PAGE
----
The Scaled Agile Framework by Dean Lefingwell goes even one step further by classifying the improvements areas as “Quantitative” and “ Qualitative” areas. The quantitative review gathers and reviews any metrics the team is using to measure its performance.(eg: did we meet sprint goal?). The qualitative part discusses the various team practices, and the specific challenges that presented themselves in the course of the last iteration or two.  When issues have been identified, root cause analysis is performed and potential corrective actions are discussed and recorded.

Who will participate in retrospectives?

  1. First part of the meeting, the team can take the inputs from the Product Owners and his people.
  2. Second part of the meeting where team members meet separately to discuss the improvement areas for the next sprint/iteration.

Time For Retrospectives:

As per the Agile Atlas defined by Scrum Alliance , The recommended time box for the Sprint Review is one hour per week of Sprint duration. The team should take care they don’t spend too long time, ultimately they need to take a call as they are empowered to take decisions.

Ways of capturing the feedback from the teams:

  1. Team collectively identifying at the end of iteration 1) What went well 2) What didn’t go well 3) What team wants to try in the next iteration
  2. Team Radar: The team gauge how well they are doing on a variety of measures,such as, engineering practices, team values, or other processes and rate them to a scale of 1 to 4. Then they discuss how to move to Scale 5 on the areas identified. 1 rated as low, 4 rated as high on the scale
  3. Conceptual – One word to describe the sprint
  4. SWOT Analysis- Here team identify their strengths(S), Weakness(W), Opportunity(O) and Threats(T)
  5. Fish Bone : Fishbone is a way to look at root causes. Draw a fishbone diagram and write the problem or issue at the fish’s head and Label the “bones” ofthe fish with categories.

Typical categories are as follows:

  • Methods, Machines, Materials, Staffing (formerly known as Manpower)
  • Place, Procedure, People, Policies
  • Surroundings, Suppliers, Systems, Skills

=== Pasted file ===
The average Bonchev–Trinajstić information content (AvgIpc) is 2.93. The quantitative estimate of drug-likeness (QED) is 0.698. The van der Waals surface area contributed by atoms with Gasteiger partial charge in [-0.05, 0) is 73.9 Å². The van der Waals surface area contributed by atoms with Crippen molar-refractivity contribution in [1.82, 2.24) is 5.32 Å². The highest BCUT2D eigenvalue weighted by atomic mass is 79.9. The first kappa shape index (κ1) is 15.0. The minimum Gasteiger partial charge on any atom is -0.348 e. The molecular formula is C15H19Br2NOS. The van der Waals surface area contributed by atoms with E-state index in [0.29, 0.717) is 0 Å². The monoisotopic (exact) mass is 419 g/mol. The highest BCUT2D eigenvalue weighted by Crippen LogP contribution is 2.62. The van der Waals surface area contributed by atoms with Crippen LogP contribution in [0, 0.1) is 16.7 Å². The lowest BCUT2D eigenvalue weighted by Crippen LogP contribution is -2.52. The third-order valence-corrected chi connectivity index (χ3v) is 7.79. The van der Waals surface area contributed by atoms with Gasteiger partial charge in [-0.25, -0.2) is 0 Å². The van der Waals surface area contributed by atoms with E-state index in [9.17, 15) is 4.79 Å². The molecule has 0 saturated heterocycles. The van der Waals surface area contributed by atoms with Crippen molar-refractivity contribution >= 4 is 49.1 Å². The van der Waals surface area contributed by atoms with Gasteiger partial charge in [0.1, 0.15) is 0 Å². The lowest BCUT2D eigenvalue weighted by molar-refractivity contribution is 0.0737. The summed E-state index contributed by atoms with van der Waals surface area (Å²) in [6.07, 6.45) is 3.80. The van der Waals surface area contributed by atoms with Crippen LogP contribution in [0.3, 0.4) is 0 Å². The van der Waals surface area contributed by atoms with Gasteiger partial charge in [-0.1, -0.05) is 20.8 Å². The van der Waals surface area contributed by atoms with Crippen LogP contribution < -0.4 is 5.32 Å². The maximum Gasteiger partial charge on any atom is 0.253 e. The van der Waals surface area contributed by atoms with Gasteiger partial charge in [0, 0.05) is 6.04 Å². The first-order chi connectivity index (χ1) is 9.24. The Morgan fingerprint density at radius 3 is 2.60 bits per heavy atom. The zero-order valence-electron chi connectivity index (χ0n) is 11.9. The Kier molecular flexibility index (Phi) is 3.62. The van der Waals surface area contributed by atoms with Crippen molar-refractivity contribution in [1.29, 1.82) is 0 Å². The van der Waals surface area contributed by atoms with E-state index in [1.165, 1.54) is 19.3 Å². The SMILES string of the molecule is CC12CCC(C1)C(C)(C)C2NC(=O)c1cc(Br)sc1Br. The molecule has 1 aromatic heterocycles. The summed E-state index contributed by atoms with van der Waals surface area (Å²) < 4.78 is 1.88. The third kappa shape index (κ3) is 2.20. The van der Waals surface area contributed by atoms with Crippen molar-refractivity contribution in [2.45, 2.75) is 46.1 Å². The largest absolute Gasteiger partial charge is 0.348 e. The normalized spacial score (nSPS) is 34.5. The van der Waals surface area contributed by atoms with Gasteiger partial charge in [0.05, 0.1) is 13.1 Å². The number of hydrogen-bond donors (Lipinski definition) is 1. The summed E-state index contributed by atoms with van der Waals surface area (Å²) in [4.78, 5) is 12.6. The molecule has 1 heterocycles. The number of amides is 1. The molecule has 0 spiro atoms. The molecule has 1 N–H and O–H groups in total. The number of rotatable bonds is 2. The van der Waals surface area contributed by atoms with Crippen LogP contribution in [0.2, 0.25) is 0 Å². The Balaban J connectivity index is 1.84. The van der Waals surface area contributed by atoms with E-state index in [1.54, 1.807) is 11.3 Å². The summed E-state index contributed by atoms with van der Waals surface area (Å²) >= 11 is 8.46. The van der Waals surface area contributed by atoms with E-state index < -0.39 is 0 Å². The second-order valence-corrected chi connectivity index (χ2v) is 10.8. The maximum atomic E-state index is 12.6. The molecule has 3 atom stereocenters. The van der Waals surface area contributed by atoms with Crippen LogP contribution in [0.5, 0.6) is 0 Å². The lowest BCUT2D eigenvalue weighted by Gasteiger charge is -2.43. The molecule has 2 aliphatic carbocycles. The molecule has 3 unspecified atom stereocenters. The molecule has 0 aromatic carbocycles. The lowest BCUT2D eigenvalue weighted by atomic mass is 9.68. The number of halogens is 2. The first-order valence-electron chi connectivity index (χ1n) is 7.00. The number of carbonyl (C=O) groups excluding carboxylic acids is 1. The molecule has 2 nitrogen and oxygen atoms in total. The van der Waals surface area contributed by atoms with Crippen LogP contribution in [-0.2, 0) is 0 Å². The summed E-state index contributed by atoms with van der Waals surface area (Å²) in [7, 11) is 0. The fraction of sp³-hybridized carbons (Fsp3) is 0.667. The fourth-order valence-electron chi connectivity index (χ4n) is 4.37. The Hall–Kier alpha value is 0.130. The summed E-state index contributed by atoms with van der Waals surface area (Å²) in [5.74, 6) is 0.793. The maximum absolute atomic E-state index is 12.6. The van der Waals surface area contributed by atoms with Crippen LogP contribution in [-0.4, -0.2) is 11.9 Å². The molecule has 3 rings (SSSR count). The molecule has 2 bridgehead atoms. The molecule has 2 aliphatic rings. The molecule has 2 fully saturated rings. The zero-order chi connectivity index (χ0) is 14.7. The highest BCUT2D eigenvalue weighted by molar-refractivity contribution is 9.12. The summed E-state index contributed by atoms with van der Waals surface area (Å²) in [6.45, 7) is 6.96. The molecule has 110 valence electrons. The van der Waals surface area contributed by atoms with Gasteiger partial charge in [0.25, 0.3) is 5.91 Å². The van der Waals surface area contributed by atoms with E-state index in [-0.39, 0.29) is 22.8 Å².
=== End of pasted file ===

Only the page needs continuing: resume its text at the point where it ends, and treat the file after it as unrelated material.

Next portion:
Agile Retrospectives: Making Good Teams Great by Esther Derby and Diana Larsen is a great resource.

Some tips for holding successful iteration retrospectives:

  • Keep the meeting time-boxed to 30 – 60 minutes. Remember, anyhow we do it frequently at the end of each iteration which shall not go beyond 1- 4 weeks and the goal is kept small and ensure continuous improvement steps.
  • Pick only one or two things which can be done better next time than addressing all improvement areas. We can have improvement backlog items targeted for the subsequent steps.

 

Scaling Software Agility using SAFe

SAFe™ – the Scaled Agile Framework® – is an increasingly popular and proven approach for implementing lean and agile practices at enterprise scale and defined by Dean Leffingwell, the approach uses elements of Lean thinking, Agile development techniques and concepts of Product Development Flow. After several field experiences at Enterprise Scale in many organisations, SAFe has evolved into a broad and detail framework of guidance and it can be accessed at www.scaledagileframework.com

Product development at enterprises involves multiple teams, synchronization of product vision, planning, and interdependencies to continuously deliver value to customer at sustainable pace. Multiple teams have to work together to deliver on demand from the market needs. In SAFe , this is done defining identifying portfolios to various programs (E-Commerce, CRM, and Inventory Management Streams etc). Each program may have separated multiple teams to fulfill the program back log requirements and have to deliver the product releases as and when needed.